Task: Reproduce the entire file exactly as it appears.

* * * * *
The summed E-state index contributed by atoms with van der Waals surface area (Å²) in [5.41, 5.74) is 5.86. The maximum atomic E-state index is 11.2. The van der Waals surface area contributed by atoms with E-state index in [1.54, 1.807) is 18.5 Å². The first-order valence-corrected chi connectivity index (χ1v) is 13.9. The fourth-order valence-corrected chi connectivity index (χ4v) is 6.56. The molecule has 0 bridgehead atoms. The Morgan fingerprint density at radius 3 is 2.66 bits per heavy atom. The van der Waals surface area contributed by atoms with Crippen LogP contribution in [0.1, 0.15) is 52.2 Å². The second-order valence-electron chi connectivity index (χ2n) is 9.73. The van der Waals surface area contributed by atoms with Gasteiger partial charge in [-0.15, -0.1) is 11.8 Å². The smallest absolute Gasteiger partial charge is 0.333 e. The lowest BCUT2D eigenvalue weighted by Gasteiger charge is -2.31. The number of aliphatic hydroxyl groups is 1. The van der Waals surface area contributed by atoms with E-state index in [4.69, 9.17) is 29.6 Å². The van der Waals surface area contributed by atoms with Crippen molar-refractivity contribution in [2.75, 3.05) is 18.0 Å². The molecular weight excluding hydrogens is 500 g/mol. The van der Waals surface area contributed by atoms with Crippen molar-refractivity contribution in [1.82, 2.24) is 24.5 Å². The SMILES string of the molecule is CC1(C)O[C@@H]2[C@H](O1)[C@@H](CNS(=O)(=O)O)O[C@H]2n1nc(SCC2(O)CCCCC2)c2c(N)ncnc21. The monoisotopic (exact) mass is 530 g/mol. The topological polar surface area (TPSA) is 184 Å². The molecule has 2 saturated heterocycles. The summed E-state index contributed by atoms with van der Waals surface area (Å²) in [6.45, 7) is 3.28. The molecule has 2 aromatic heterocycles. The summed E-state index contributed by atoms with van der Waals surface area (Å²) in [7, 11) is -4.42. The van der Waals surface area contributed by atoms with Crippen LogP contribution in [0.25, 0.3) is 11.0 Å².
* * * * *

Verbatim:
The summed E-state index contributed by atoms with van der Waals surface area (Å²) in [5.41, 5.74) is 5.86. The maximum atomic E-state index is 11.2. The van der Waals surface area contributed by atoms with E-state index in [1.54, 1.807) is 18.5 Å². The first-order valence-corrected chi connectivity index (χ1v) is 13.9. The fourth-order valence-corrected chi connectivity index (χ4v) is 6.56. The molecule has 0 bridgehead atoms. The Morgan fingerprint density at radius 3 is 2.66 bits per heavy atom. The van der Waals surface area contributed by atoms with Crippen LogP contribution in [0.1, 0.15) is 52.2 Å². The second-order valence-electron chi connectivity index (χ2n) is 9.73. The van der Waals surface area contributed by atoms with Gasteiger partial charge in [-0.15, -0.1) is 11.8 Å². The smallest absolute Gasteiger partial charge is 0.333 e. The lowest BCUT2D eigenvalue weighted by Gasteiger charge is -2.31. The number of aliphatic hydroxyl groups is 1. The van der Waals surface area contributed by atoms with E-state index in [4.69, 9.17) is 29.6 Å². The van der Waals surface area contributed by atoms with Crippen molar-refractivity contribution in [2.75, 3.05) is 18.0 Å². The molecular weight excluding hydrogens is 500 g/mol. The van der Waals surface area contributed by atoms with Crippen molar-refractivity contribution in [1.82, 2.24) is 24.5 Å². The SMILES string of the molecule is CC1(C)O[C@@H]2[C@H](O1)[C@@H](CNS(=O)(=O)O)O[C@H]2n1nc(SCC2(O)CCCCC2)c2c(N)ncnc21. The monoisotopic (exact) mass is 530 g/mol. The topological polar surface area (TPSA) is 184 Å². The molecule has 2 saturated heterocycles. The summed E-state index contributed by atoms with van der Waals surface area (Å²) in [6.45, 7) is 3.28. The molecule has 2 aromatic heterocycles. The summed E-state index contributed by atoms with van der Waals surface area (Å²) in [7, 11) is -4.42. The van der Waals surface area contributed by atoms with Crippen LogP contribution in [0.25, 0.3) is 11.0 Å².